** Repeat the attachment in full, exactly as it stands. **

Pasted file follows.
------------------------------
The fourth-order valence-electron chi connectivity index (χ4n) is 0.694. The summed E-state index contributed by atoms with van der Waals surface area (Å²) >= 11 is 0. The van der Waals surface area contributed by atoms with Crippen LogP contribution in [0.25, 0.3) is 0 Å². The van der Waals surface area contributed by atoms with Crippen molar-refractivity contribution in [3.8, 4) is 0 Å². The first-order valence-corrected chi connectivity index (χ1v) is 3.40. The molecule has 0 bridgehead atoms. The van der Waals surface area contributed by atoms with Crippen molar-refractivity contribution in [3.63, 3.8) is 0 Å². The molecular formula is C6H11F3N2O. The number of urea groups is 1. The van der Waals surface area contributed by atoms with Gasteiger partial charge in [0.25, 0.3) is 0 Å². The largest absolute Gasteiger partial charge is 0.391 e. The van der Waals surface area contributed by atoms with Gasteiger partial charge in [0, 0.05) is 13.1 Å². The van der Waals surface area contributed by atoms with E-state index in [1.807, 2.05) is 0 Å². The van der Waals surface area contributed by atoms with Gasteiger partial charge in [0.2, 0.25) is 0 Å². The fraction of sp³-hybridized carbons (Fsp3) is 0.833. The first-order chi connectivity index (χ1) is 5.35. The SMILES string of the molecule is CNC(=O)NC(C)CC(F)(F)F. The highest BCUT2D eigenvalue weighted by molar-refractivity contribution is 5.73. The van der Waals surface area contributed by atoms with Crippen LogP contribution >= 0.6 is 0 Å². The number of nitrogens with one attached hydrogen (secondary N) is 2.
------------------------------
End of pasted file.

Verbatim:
The fourth-order valence-electron chi connectivity index (χ4n) is 0.694. The summed E-state index contributed by atoms with van der Waals surface area (Å²) >= 11 is 0. The van der Waals surface area contributed by atoms with Crippen LogP contribution in [0.25, 0.3) is 0 Å². The van der Waals surface area contributed by atoms with Crippen molar-refractivity contribution in [3.8, 4) is 0 Å². The first-order valence-corrected chi connectivity index (χ1v) is 3.40. The molecule has 0 bridgehead atoms. The van der Waals surface area contributed by atoms with Crippen molar-refractivity contribution in [3.63, 3.8) is 0 Å². The molecular formula is C6H11F3N2O. The number of urea groups is 1. The van der Waals surface area contributed by atoms with Gasteiger partial charge in [0.25, 0.3) is 0 Å². The largest absolute Gasteiger partial charge is 0.391 e. The van der Waals surface area contributed by atoms with Gasteiger partial charge in [0, 0.05) is 13.1 Å². The van der Waals surface area contributed by atoms with E-state index in [1.807, 2.05) is 0 Å². The van der Waals surface area contributed by atoms with Gasteiger partial charge in [0.2, 0.25) is 0 Å². The fraction of sp³-hybridized carbons (Fsp3) is 0.833. The first-order chi connectivity index (χ1) is 5.35. The SMILES string of the molecule is CNC(=O)NC(C)CC(F)(F)F. The highest BCUT2D eigenvalue weighted by molar-refractivity contribution is 5.73. The van der Waals surface area contributed by atoms with Crippen LogP contribution >= 0.6 is 0 Å². The number of nitrogens with one attached hydrogen (secondary N) is 2.